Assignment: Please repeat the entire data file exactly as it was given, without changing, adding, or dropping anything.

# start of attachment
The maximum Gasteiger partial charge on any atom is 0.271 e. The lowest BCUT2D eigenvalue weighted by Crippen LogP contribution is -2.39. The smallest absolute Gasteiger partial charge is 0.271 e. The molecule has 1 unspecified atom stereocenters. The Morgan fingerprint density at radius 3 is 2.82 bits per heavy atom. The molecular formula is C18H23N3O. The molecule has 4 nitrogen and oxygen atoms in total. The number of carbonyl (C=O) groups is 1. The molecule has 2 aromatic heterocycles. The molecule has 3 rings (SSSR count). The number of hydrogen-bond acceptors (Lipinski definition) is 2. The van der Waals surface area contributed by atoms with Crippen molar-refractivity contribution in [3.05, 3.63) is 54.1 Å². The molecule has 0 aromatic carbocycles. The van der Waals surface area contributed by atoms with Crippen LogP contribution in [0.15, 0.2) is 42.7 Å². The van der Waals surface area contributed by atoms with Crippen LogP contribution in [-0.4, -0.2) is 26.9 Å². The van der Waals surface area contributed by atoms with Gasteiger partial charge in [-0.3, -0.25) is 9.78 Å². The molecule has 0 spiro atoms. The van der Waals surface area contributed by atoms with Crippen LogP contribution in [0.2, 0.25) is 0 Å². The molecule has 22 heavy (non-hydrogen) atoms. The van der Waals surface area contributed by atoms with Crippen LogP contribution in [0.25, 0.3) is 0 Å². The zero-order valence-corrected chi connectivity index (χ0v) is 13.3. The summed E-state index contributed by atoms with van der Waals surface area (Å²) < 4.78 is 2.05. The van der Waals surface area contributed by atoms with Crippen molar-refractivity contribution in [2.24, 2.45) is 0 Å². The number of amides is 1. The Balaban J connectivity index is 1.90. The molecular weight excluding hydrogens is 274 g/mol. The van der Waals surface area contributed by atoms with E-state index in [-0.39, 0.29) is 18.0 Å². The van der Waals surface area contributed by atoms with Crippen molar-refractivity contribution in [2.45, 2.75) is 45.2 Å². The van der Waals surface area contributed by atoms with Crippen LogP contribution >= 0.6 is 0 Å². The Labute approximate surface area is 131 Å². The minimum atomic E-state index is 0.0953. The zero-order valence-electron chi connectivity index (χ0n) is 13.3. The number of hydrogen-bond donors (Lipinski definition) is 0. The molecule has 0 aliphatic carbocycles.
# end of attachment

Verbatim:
The maximum Gasteiger partial charge on any atom is 0.271 e. The lowest BCUT2D eigenvalue weighted by Crippen LogP contribution is -2.39. The smallest absolute Gasteiger partial charge is 0.271 e. The molecule has 1 unspecified atom stereocenters. The Morgan fingerprint density at radius 3 is 2.82 bits per heavy atom. The molecular formula is C18H23N3O. The molecule has 4 nitrogen and oxygen atoms in total. The number of carbonyl (C=O) groups is 1. The molecule has 2 aromatic heterocycles. The molecule has 3 rings (SSSR count). The number of hydrogen-bond acceptors (Lipinski definition) is 2. The van der Waals surface area contributed by atoms with Crippen molar-refractivity contribution in [3.05, 3.63) is 54.1 Å². The molecule has 0 aromatic carbocycles. The van der Waals surface area contributed by atoms with Crippen LogP contribution in [0.15, 0.2) is 42.7 Å². The van der Waals surface area contributed by atoms with Crippen LogP contribution in [-0.4, -0.2) is 26.9 Å². The van der Waals surface area contributed by atoms with Gasteiger partial charge in [-0.3, -0.25) is 9.78 Å². The molecule has 0 spiro atoms. The van der Waals surface area contributed by atoms with Crippen LogP contribution in [0.2, 0.25) is 0 Å². The molecule has 22 heavy (non-hydrogen) atoms. The van der Waals surface area contributed by atoms with Crippen LogP contribution in [0.25, 0.3) is 0 Å². The zero-order valence-corrected chi connectivity index (χ0v) is 13.3. The summed E-state index contributed by atoms with van der Waals surface area (Å²) < 4.78 is 2.05. The van der Waals surface area contributed by atoms with Crippen molar-refractivity contribution in [2.24, 2.45) is 0 Å². The number of amides is 1. The Balaban J connectivity index is 1.90. The molecular weight excluding hydrogens is 274 g/mol. The van der Waals surface area contributed by atoms with E-state index in [-0.39, 0.29) is 18.0 Å². The van der Waals surface area contributed by atoms with Crippen molar-refractivity contribution in [2.45, 2.75) is 45.2 Å². The van der Waals surface area contributed by atoms with Crippen LogP contribution >= 0.6 is 0 Å². The Labute approximate surface area is 131 Å². The minimum atomic E-state index is 0.0953. The zero-order valence-electron chi connectivity index (χ0n) is 13.3. The number of hydrogen-bond donors (Lipinski definition) is 0. The molecule has 0 aliphatic carbocycles.